Expanded testing, mental health support for frontline healthcare workers and grants to help long-term care facilities with infection control are among the recommendations made by a regional task force looking into ways to safely resume life in the Northeast.
The COVID-19 Regional Recovery Task Force, a bipartisan group formed by U.S. Reps. Mikie Sherrill (D-NJ) and Pete King (R-NY), has been working to identify steps the federal government can take to help move the region forward.
On May 12, the task force released a report following its discussion with Dr. David Relman, a professor of medicine and immunology at Stanford University, and Andy Slavitt, the former acting administrator of the Centers for Medicare and Medicaid Services.
“A comprehensive strategy that includes wider testing, supporting healthcare workers and stopping transmission in particular hotspots will go a long way towards preparing the environment for reopening and ensuring resilience in the face of any future outbreaks,” the task force wrote.
In a press release, Sherrill said the experts “emphasized the importance of scaling our efforts to combat the spread of COVID-19 to safely reopen the economy.”
The discussions, King said, “reinforced our belief that the Northeast region must address the pandemic with a coordinated effort and that effort must be aggressively supported by the federal government.”
Increased Testing Capacity
In order to reach both symptomatic and asymptomatic people, the U.S. needs to conduct 5 million tests daily and increase to 20 million per day by the summer. Right now, about 7 million tests total have been administered, at a rate of 150,000 to 200,000 each day, the report found.
New Jersey Rep. Bonnie Watson Coleman said, “We need to increase our testing capacities immediately.”
The task force believes the federal government can play a role in establishing standards for manufacturers, identifying opportunities for generic testing supplies and addressing latent testing capacity.
“Companies that produce testing equipment and supplies are unlikely to change on their own, and so there is an important role for the federal government to play in strategizing how testing can be scaled in coordination with manufacturers, regulatory agencies, and laboratories,” the report said.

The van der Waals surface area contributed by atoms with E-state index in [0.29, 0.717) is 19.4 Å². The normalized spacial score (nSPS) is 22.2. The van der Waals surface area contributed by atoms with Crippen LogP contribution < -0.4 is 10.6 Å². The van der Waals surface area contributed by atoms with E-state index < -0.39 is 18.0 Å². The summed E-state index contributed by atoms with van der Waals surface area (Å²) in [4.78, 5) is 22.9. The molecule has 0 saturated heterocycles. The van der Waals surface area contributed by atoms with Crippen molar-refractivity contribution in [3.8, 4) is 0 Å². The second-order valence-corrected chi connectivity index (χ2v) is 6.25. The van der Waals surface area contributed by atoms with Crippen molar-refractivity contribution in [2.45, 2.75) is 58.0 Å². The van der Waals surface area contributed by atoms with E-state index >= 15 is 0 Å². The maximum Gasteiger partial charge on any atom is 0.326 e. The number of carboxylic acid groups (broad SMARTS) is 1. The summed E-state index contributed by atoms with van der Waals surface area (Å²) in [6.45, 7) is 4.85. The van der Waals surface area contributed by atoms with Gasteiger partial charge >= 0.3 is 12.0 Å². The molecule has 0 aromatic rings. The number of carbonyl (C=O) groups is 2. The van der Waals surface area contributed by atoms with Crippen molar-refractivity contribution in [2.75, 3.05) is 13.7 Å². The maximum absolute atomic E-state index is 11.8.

Watson Coleman said once more tests are available, a plan for equitable distribution and deployment needs to be developed that will focus on “the severity of need without regard to race or wealth.”
“While we are ramping up testing kit and vaccine production, we need to build a strong data system, that allows us to test the population regularly and have a standard way to collect, manage, and analyze data to leverage contact tracing efficiently,” she added.
Making sure healthcare workers have personal protective equipment and places outside of their homes to isolate, as well as access to mental health support is key to protecting those on the frontlines of the pandemic, the report said.
A recent study showed hospital workers “have a high risk of experiencing symptoms of depression, anxiety and other mental health issues.” It found half of Chinese healthcare workers who treated infected patients earlier this year now suffer from depression. Nearly as many – 44.6% – have anxiety and a third have insomnia.
The task force’s report said Congress should “devote the resources necessary to ensure” healthcare personnel “stay both physically and psychologically healthy,” especially as the country “prepares for a potential resurgence” of COVID-19 cases.
Infection Control Measures
With about a third of U.S. coronavirus-related deaths linked to nursing homes and long-term care facilities, the report calls for “immediate federal support.”
In about a dozen states, including New Jersey, they account for more than half of all deaths from the virus.
Nursing home residents, according to the Centers for Disease Control and Prevention, are a high-risk population when it comes to contracting or dying from coronavirus. .
Long-Term Care Facilities
Not only are residents vulnerable because of their age and tendency to have underlying conditions, but they also live in close quarters and are cared for by staffers who visit multiple rooms.
“Entire populations of residents are dying of COVID-19 due to a persistent lack of infection control measures—personal protective equipment, isolation spaces, training and testing for residents and staff,” the task force’s report said.
One way to help, the report said, is the creation of a federal grant program for non-for-profit facilities – or those that accept a portion of Medicaid patients – to help mitigate current outbreaks and improve infection control.
The task force, founded in April, is made up of representatives from some of the Northeast states hit hardest by COVID-19 and plans to address the needs of the region as officials prepare to ease shelter-in-place orders and reopen the economy.
By working with experts in key fields, the group said it will support legislation aimed at getting people back to work safely and answering critical questions in the coming weeks and months.